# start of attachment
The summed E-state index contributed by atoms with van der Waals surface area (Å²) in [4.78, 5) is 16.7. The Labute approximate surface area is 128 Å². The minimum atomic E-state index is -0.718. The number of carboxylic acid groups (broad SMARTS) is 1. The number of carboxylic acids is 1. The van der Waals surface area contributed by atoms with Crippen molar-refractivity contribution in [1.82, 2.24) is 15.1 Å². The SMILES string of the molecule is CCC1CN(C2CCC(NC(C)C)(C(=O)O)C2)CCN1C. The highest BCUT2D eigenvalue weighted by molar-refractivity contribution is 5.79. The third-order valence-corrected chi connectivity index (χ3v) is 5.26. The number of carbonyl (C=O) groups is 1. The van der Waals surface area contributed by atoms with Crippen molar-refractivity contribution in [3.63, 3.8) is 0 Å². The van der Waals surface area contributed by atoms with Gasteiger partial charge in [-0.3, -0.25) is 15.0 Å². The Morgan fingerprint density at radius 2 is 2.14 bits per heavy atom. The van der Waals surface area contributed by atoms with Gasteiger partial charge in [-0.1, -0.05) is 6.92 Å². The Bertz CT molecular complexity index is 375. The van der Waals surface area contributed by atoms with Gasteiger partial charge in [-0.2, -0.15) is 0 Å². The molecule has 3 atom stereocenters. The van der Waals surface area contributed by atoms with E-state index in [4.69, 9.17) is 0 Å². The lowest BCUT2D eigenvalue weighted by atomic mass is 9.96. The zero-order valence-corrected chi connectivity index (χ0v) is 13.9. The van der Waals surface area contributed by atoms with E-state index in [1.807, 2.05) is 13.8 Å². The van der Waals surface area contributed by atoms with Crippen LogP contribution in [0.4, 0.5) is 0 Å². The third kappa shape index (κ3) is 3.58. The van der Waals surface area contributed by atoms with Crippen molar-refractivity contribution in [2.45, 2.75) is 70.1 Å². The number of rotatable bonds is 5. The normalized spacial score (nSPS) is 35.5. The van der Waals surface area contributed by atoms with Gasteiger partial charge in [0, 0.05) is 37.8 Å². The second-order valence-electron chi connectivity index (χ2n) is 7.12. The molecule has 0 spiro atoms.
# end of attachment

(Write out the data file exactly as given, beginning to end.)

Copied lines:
The summed E-state index contributed by atoms with van der Waals surface area (Å²) in [4.78, 5) is 16.7. The Labute approximate surface area is 128 Å². The minimum atomic E-state index is -0.718. The number of carboxylic acid groups (broad SMARTS) is 1. The number of carboxylic acids is 1. The van der Waals surface area contributed by atoms with Crippen molar-refractivity contribution in [1.82, 2.24) is 15.1 Å². The SMILES string of the molecule is CCC1CN(C2CCC(NC(C)C)(C(=O)O)C2)CCN1C. The highest BCUT2D eigenvalue weighted by molar-refractivity contribution is 5.79. The third-order valence-corrected chi connectivity index (χ3v) is 5.26. The number of carbonyl (C=O) groups is 1. The van der Waals surface area contributed by atoms with Crippen molar-refractivity contribution in [3.63, 3.8) is 0 Å². The van der Waals surface area contributed by atoms with Gasteiger partial charge in [-0.3, -0.25) is 15.0 Å². The Morgan fingerprint density at radius 2 is 2.14 bits per heavy atom. The van der Waals surface area contributed by atoms with Gasteiger partial charge in [-0.1, -0.05) is 6.92 Å². The Bertz CT molecular complexity index is 375. The van der Waals surface area contributed by atoms with Gasteiger partial charge in [-0.2, -0.15) is 0 Å². The molecule has 3 atom stereocenters. The van der Waals surface area contributed by atoms with E-state index in [4.69, 9.17) is 0 Å². The lowest BCUT2D eigenvalue weighted by atomic mass is 9.96. The zero-order valence-corrected chi connectivity index (χ0v) is 13.9. The van der Waals surface area contributed by atoms with E-state index in [1.807, 2.05) is 13.8 Å². The van der Waals surface area contributed by atoms with Crippen LogP contribution in [0.4, 0.5) is 0 Å². The third kappa shape index (κ3) is 3.58. The van der Waals surface area contributed by atoms with Crippen molar-refractivity contribution in [2.45, 2.75) is 70.1 Å². The number of rotatable bonds is 5. The normalized spacial score (nSPS) is 35.5. The van der Waals surface area contributed by atoms with Gasteiger partial charge in [0, 0.05) is 37.8 Å². The second-order valence-electron chi connectivity index (χ2n) is 7.12. The molecule has 0 spiro atoms.